Written by Dave Gil de Rubio Friday, 24 August 2012 00:00
“One of Adler’s tenets was that in order for us to move forward a kind of sensible religion of ethics and action rather than a religion of superstition [was needed and] we had to change the culture,” explained Humanist Religious Director Calvin Dame. “His thing was that if we worked on treating one another in an ethical fashion in engaging the world to further the ethical goals, we will slowly become a more ethical culture.”
Upon entering the Sunday school room housed in the sturdy structure located at 38 Old Country Rd., snippets of humanist beliefs jump out at you: the saying “Handle With Care” is at the bottom of a poster of two hands cradling a tiny bonsai tree; another board is based on, “solving problems with core values.” And while some might look at this as a kind of fortune cookie approach towards life, for Dame and Kids in Deed program director Alison Pratt it’s more about making the world a better place minus religious dogma.
“The way that people gather, the way that the community is formed and the ability to be in connection with one another in a caring fashion I think is one of the special things about ethical humanism and ethical culture. There is a commitment to build these things,” Dame pointed out. “Every Sunday morning, rain or shine, good program or not, people get together and when we’re done with the program, we drink coffee and catch up with one another. That specific thing I think really goes towards creating the kind of human community that vitalizes religion. Whatever the theology, it’s that connection between people that provides resources, encouragement and helps people to grow as human beings.”
“One time we were having this discussion about the Center for Inquiry, which is an atheist group that does a lot of political work for separation of church and state and that sort of thing,” Pratt added. “Calvin once said that he couldn’t imagine the Center for Inquiry having a caring committee. We do. We want to take care of our own and look outside of these walls to see where there’s need in the community and what can we do about it.”
When Felix Adler returned from Germany in 1874 after studying abroad at Heidelberg University, the son of a rabbi was invited to give a sermon at Temple Emanu-El, his father’s Manhattan synagogue. After sermonizing about Judaism being an all-embracing religion of morality and not mentioning God at all during his homily, any idea of his becoming the rabbinical heir apparent was quashed. Yet the seeds he planted of a religion minus the vestments of ritual, folklore and creed sprouted into a nontheistic movement that was often decried as atheism by detractors despite the fact that the Society took and continues to take no position on the existence of God. And while Adler and his followers dealt with being painted as immoral intellectuals, those deeds he preached about became the foundations of numerous social programs and socially conscious organizations.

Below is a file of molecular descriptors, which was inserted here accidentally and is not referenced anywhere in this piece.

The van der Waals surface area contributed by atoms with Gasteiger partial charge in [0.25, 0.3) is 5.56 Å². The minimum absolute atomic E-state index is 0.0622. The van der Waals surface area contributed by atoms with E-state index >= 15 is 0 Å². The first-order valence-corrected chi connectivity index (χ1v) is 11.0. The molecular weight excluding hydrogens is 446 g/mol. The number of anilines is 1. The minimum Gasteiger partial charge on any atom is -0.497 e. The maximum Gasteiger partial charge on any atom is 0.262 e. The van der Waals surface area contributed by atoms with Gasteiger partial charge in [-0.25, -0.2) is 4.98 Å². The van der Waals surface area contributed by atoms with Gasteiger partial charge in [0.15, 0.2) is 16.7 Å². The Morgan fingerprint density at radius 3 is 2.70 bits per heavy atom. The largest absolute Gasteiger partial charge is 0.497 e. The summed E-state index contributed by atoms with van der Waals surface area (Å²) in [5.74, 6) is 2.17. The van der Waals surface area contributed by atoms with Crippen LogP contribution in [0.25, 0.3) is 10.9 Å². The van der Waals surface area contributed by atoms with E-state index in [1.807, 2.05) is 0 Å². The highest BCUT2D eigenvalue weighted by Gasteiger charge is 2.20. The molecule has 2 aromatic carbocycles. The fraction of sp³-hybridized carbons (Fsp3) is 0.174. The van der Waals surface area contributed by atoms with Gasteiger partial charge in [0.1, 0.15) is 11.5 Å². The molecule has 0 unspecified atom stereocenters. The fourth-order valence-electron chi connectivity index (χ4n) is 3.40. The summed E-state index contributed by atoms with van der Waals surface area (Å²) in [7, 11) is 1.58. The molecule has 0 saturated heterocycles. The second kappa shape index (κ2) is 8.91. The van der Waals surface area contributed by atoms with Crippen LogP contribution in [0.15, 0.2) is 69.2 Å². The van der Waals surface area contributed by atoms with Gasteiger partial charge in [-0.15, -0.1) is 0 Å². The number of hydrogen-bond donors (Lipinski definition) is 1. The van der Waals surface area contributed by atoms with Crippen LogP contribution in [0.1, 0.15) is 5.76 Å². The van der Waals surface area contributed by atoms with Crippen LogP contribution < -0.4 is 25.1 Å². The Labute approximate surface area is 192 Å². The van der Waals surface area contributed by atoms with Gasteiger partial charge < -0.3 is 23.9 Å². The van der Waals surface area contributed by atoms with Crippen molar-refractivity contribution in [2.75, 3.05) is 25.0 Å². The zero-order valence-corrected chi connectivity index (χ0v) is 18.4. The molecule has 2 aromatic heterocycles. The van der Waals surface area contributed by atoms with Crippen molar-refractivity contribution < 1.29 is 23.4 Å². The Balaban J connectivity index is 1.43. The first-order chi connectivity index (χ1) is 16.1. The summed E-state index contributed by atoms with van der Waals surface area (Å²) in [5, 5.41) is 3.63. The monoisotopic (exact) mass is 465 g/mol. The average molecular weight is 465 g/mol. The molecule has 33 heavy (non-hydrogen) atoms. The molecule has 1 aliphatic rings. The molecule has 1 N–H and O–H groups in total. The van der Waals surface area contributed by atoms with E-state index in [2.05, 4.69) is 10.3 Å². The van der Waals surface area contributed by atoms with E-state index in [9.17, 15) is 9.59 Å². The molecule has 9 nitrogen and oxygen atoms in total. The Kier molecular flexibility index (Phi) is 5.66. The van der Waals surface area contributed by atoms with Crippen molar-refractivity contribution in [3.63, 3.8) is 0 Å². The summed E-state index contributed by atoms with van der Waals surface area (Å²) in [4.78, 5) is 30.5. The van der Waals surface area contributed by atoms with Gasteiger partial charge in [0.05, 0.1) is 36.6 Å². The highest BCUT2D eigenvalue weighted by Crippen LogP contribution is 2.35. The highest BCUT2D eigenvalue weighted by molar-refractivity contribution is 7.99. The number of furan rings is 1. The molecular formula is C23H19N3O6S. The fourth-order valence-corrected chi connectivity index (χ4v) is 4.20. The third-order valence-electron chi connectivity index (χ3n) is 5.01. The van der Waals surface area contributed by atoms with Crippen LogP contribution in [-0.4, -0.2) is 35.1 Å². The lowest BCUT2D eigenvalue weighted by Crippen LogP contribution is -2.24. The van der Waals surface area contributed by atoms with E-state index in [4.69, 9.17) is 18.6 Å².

“[Adler] started the Fieldston schools in New York that at the time were for the children of working-class people. Now of course, they are respectable schools,” Dame recounted. “He and his folks started the first home nursing program, which became the model for the Department of Health. He was a founding member of the NAACP, the Civil Liberties Union and those other kinds of organizations. He became one of those folks who became involved with those kinds of progressive movements.”
The action-speaks-louder-than-words approach continues to be at the core of the roughly 25 Ethical Culture societies across the United States. While Manhattan’s Ethical Culture Society is the center of the national movement, the EHSLI does its fair share of social action on the local level. Ethical Friends of Children gives clothing, baby items and baby furniture to parents in need at no cost via a clothing pantry staffed by volunteers. Kenya’s coeducational Sema Academy was founded and supported by EHSLI. One point of pride is the Weill Student Social Action Grant which provides seed money for teenagers to create their own social action projects. The four-year old program takes money left to the society by late member Joseph Weill and so far has gone to raise money for breast cancer awareness, to buy toys for a homeless shelter on the East End and two separate Habitat for Humanity projects.
“Two kids from Jericho High School that were friends did a bowl-a-thon and gave the money to Habitat for Humanity. That was neat because one of the requirements of Habitat is that if you want volunteer for them, you have to pony up $100. So they raised $1400 to sponsor workers,” Pratt proudly said. “I’m really proud of this little program because it spreads the word. We’re not telling [students] what project to do or what they should or shouldn’t do. If you can give us a good project and make it look like you can pull it off, then we’ll support you. It’s as simple as that.”